FT Blog Explains Malaysia’s Post-Colonial Middle-Income Blues

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KUALA LUMPUR, Sept 2 — Fifty-seven years after independence, Malaysia remains a middle-income income nation due to a lack of quality in political and financial institutions, Financial Times (FT) said in its recent beyondbrics blog. Comparing the gross domestic product (GDP) per capita of seven countries which achieved independence from their European colonisers, the international business paper judged two other former British colonies Singapore and Hong Kong as more successful. “What really jumps out is that high-quality public institutions make a huge difference, whether that is political governance or in the development of financial markets,” economist Eswar Prasad of Cornell University was quoted as saying.

“A country like Singapore put a huge amount of effort into creating a reliable institutional framework that was able to manage growth and investment. Others were much less successful,” he added, referring to former colonies, including Malaysia. Besides Malaysia, Singapore and Hong Kong, other former British colonies in the case study were India, Pakistan, Bangladesh. Indonesia, a former Dutch colony and Vietnam, previously a French colony, were also part of the study. Malaysia’s exports have grown compared to South Asian countries which languish despite their immense size, the blog added. Cambridge University economist Ha-Joon Chang was quoted as saying that Malaysia is still “stuck” in with a middle-income status despite being more open to foreign investment.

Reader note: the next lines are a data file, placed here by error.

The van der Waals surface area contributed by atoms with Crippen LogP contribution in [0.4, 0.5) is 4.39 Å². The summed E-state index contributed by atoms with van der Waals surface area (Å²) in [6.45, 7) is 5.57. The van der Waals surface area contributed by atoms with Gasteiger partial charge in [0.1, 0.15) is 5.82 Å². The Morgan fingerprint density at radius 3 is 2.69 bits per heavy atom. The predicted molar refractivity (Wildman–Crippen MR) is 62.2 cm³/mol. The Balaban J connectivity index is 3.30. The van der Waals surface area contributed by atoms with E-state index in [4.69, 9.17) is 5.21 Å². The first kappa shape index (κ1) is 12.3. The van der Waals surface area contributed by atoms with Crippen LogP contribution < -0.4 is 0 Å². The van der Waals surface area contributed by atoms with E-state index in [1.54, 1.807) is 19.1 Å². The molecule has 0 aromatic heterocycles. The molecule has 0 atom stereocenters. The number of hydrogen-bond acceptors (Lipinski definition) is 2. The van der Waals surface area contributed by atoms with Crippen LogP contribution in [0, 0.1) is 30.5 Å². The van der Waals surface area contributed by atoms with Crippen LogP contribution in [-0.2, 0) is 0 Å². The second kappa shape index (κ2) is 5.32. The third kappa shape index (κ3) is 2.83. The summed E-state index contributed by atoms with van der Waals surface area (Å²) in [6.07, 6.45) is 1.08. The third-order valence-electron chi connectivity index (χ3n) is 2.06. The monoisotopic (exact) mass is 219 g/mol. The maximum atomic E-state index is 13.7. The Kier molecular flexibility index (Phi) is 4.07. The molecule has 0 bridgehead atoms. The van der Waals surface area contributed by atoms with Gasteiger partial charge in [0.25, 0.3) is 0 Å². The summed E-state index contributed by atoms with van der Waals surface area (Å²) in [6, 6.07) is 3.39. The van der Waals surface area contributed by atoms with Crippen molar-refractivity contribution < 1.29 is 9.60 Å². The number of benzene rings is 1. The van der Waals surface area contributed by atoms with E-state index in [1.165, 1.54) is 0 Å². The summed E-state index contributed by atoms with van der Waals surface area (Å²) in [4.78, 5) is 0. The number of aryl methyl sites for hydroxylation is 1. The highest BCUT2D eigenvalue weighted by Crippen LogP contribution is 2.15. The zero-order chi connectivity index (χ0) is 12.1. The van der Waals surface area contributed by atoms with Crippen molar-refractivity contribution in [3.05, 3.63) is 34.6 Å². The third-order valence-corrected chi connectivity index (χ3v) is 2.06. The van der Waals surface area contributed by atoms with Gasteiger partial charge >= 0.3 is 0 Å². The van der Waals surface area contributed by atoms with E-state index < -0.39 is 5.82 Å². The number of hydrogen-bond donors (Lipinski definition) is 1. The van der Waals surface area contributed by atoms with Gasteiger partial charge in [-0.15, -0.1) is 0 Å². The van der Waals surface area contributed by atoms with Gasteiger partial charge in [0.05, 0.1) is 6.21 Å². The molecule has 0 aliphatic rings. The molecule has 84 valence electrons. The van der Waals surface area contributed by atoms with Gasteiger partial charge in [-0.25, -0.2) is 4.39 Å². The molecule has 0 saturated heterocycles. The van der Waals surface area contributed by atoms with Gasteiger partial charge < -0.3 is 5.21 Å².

“The idea of simple openness succeeding and being closed as bad is quite misleading,” Chang said. “Countries like Japan and Korea maintained high levels of protection in the beginning, but always with the intention of bringing it down when they became world-class exporters.” The blog also quoted a widely-cited paper in 2007 co-authored by Prasad, India’s current central bank head Raghuram Rajan, and economist Arvind Subramanian, which argued that developing nations tend to grow more slowly when they rely on foreign sources of capital compared to those using domestic savings. The blog also noted that a reliance on internal savings can make a country less susceptible to economic shocks and capital flight, as in the case of the 1990s Asian financial crisis which struck Malaysia among others. Malaysia’s economy grew 6.4 per cent in the second quarter, faster than expected, as exports kept up their strong performance and consumer spending stayed buoyant despite steps by the central bank to curb high household debt levels.

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